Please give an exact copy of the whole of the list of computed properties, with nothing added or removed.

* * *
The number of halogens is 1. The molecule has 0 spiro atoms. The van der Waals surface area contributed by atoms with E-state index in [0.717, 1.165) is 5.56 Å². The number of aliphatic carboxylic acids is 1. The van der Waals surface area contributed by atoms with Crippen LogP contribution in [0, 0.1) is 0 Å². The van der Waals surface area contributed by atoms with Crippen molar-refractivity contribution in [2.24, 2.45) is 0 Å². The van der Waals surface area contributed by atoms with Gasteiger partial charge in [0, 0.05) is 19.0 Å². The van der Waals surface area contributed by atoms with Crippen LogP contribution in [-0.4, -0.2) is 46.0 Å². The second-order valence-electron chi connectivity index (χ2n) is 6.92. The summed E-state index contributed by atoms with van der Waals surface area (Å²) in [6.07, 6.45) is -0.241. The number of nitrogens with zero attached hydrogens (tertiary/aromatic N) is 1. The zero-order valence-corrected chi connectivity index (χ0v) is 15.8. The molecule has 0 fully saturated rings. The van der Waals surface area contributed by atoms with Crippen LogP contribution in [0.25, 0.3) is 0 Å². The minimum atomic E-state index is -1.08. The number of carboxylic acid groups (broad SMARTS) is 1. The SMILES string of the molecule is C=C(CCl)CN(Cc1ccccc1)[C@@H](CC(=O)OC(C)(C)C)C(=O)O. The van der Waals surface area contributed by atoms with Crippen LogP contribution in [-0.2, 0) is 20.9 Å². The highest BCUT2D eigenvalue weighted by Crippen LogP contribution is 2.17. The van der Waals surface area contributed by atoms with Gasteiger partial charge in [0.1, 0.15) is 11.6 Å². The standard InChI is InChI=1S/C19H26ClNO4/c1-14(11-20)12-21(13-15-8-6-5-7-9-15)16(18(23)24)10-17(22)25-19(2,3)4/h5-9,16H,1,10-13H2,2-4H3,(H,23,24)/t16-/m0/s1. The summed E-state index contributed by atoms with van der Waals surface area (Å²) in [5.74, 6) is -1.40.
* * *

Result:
The number of halogens is 1. The molecule has 0 spiro atoms. The van der Waals surface area contributed by atoms with E-state index in [0.717, 1.165) is 5.56 Å². The number of aliphatic carboxylic acids is 1. The van der Waals surface area contributed by atoms with Crippen LogP contribution in [0, 0.1) is 0 Å². The van der Waals surface area contributed by atoms with Crippen molar-refractivity contribution in [2.24, 2.45) is 0 Å². The van der Waals surface area contributed by atoms with Gasteiger partial charge in [0, 0.05) is 19.0 Å². The van der Waals surface area contributed by atoms with Crippen LogP contribution in [-0.4, -0.2) is 46.0 Å². The second-order valence-electron chi connectivity index (χ2n) is 6.92. The summed E-state index contributed by atoms with van der Waals surface area (Å²) in [6.07, 6.45) is -0.241. The number of nitrogens with zero attached hydrogens (tertiary/aromatic N) is 1. The zero-order valence-corrected chi connectivity index (χ0v) is 15.8. The molecule has 0 fully saturated rings. The van der Waals surface area contributed by atoms with Crippen LogP contribution in [0.25, 0.3) is 0 Å². The minimum atomic E-state index is -1.08. The number of carboxylic acid groups (broad SMARTS) is 1. The SMILES string of the molecule is C=C(CCl)CN(Cc1ccccc1)[C@@H](CC(=O)OC(C)(C)C)C(=O)O. The van der Waals surface area contributed by atoms with Crippen LogP contribution in [-0.2, 0) is 20.9 Å². The highest BCUT2D eigenvalue weighted by Crippen LogP contribution is 2.17. The van der Waals surface area contributed by atoms with Gasteiger partial charge in [0.1, 0.15) is 11.6 Å². The standard InChI is InChI=1S/C19H26ClNO4/c1-14(11-20)12-21(13-15-8-6-5-7-9-15)16(18(23)24)10-17(22)25-19(2,3)4/h5-9,16H,1,10-13H2,2-4H3,(H,23,24)/t16-/m0/s1. The summed E-state index contributed by atoms with van der Waals surface area (Å²) in [5.74, 6) is -1.40.